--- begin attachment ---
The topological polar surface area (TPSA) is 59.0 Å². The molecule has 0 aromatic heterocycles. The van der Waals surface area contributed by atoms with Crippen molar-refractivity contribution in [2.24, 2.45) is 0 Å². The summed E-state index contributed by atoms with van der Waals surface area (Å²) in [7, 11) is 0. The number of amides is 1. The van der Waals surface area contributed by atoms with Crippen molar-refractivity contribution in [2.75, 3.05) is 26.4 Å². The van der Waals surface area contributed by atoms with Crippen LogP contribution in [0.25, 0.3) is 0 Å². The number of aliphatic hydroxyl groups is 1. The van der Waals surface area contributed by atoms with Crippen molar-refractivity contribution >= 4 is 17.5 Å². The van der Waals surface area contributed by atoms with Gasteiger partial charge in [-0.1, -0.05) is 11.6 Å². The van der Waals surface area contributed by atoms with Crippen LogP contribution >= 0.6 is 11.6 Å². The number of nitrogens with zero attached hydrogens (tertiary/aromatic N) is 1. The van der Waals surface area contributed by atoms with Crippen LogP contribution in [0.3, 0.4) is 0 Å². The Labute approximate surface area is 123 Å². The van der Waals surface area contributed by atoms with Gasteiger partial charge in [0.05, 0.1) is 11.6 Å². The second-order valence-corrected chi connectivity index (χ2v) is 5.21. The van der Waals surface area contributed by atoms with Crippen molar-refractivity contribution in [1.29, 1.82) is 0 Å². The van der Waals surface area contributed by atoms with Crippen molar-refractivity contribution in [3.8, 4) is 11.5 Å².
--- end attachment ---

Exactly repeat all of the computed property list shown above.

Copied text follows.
The topological polar surface area (TPSA) is 59.0 Å². The molecule has 0 aromatic heterocycles. The van der Waals surface area contributed by atoms with Crippen molar-refractivity contribution in [2.24, 2.45) is 0 Å². The summed E-state index contributed by atoms with van der Waals surface area (Å²) in [7, 11) is 0. The number of amides is 1. The van der Waals surface area contributed by atoms with Crippen molar-refractivity contribution in [2.75, 3.05) is 26.4 Å². The van der Waals surface area contributed by atoms with Crippen LogP contribution in [0.25, 0.3) is 0 Å². The number of aliphatic hydroxyl groups is 1. The van der Waals surface area contributed by atoms with Crippen molar-refractivity contribution >= 4 is 17.5 Å². The van der Waals surface area contributed by atoms with Gasteiger partial charge in [-0.1, -0.05) is 11.6 Å². The van der Waals surface area contributed by atoms with Crippen LogP contribution >= 0.6 is 11.6 Å². The number of nitrogens with zero attached hydrogens (tertiary/aromatic N) is 1. The van der Waals surface area contributed by atoms with Crippen LogP contribution in [0.3, 0.4) is 0 Å². The Labute approximate surface area is 123 Å². The van der Waals surface area contributed by atoms with Gasteiger partial charge in [0.05, 0.1) is 11.6 Å². The second-order valence-corrected chi connectivity index (χ2v) is 5.21. The van der Waals surface area contributed by atoms with Crippen molar-refractivity contribution in [1.29, 1.82) is 0 Å². The van der Waals surface area contributed by atoms with Crippen molar-refractivity contribution in [3.8, 4) is 11.5 Å².